George Stigler described Adam Smith’s The Wealth of Nations as a “stupendous palace erected on the granite of self-interest” (Stigler, 1982, p. 136). Indeed, no assumption has been more central to the development of modern economic theory than this one, and in the eyes of many of its detractors, as well as its supporters, this assumption has come to define the discipline. As Prof. A.K. Sen has pointed out, however, there is nothing intrinsically “econonomic” about the assumption of selfishness and there is no reason why the study of the allocation of scarce resrouces could not start from a richer representation of the complexity of human nature (Sen A. K., Rational Fools: A Critique of the Behavioural Foundations of Economic Theory, 1977; Sen A. K., Equality of What?, 1979; Sen A. , Rationality and Freedom, 2002, p. 21; Sen A. K., Choice, Welfare and Measurement, 1997). Sen’s point poses a fundamental challenge, not only for mainstream neoclassical economists, but also for proponents of his own so-called “capability approach”, as it calls for the reconstruction, from sounder foundations, of an edifice that could rival the internal coherence and solidity that has been achieved by classical and neoclassical theory through more than two centuries of theoretical refinement.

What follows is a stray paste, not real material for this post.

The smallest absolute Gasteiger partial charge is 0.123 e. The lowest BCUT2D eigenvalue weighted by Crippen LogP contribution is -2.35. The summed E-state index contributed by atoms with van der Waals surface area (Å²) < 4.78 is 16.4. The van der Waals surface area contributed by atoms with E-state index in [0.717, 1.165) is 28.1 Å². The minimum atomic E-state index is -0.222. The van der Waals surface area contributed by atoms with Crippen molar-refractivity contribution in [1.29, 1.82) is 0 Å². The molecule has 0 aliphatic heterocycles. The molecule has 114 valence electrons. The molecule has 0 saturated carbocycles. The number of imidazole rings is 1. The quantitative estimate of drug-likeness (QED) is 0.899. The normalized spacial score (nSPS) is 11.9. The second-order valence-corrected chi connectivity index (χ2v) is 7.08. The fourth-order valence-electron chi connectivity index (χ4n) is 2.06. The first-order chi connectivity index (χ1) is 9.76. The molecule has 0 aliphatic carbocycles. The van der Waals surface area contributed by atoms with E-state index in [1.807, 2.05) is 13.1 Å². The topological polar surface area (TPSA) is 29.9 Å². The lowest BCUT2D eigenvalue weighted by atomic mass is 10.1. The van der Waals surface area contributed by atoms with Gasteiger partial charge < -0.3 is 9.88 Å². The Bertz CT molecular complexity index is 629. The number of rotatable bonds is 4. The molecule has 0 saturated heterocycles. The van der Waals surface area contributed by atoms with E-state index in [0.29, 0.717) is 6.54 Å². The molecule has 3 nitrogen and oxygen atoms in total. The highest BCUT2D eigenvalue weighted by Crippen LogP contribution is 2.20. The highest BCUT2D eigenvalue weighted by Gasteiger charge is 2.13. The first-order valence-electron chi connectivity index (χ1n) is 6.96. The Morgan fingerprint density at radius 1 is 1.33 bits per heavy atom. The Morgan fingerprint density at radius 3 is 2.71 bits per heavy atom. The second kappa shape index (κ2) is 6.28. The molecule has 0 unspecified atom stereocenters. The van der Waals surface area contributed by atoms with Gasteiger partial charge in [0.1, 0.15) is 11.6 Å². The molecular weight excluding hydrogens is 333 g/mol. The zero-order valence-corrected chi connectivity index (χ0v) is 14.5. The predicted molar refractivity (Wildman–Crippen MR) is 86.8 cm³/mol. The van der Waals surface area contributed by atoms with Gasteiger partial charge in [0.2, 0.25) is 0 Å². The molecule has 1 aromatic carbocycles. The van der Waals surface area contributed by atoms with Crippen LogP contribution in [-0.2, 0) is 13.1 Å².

Download Full PDF Version (Non-Commercial Use)